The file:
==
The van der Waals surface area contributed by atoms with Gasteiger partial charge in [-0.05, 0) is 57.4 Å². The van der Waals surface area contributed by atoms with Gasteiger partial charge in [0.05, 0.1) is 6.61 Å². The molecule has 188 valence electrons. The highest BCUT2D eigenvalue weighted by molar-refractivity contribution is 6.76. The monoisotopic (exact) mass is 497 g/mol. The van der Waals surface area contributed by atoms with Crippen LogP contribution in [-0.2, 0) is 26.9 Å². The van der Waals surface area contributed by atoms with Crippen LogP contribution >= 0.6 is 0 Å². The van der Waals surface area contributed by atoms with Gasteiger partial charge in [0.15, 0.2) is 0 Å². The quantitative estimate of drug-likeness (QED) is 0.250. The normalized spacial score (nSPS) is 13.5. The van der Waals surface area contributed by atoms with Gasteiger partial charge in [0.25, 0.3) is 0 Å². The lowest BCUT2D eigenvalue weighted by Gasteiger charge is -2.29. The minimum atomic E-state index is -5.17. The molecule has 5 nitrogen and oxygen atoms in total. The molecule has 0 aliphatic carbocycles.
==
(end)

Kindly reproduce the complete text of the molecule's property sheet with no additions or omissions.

The van der Waals surface area contributed by atoms with Gasteiger partial charge in [-0.05, 0) is 57.4 Å². The van der Waals surface area contributed by atoms with Gasteiger partial charge in [0.05, 0.1) is 6.61 Å². The molecule has 188 valence electrons. The highest BCUT2D eigenvalue weighted by molar-refractivity contribution is 6.76. The monoisotopic (exact) mass is 497 g/mol. The van der Waals surface area contributed by atoms with Crippen LogP contribution in [-0.2, 0) is 26.9 Å². The van der Waals surface area contributed by atoms with Crippen LogP contribution >= 0.6 is 0 Å². The van der Waals surface area contributed by atoms with Gasteiger partial charge in [0.15, 0.2) is 0 Å². The quantitative estimate of drug-likeness (QED) is 0.250. The normalized spacial score (nSPS) is 13.5. The van der Waals surface area contributed by atoms with Gasteiger partial charge in [0.25, 0.3) is 0 Å². The lowest BCUT2D eigenvalue weighted by Gasteiger charge is -2.29. The minimum atomic E-state index is -5.17. The molecule has 5 nitrogen and oxygen atoms in total. The molecule has 0 aliphatic carbocycles.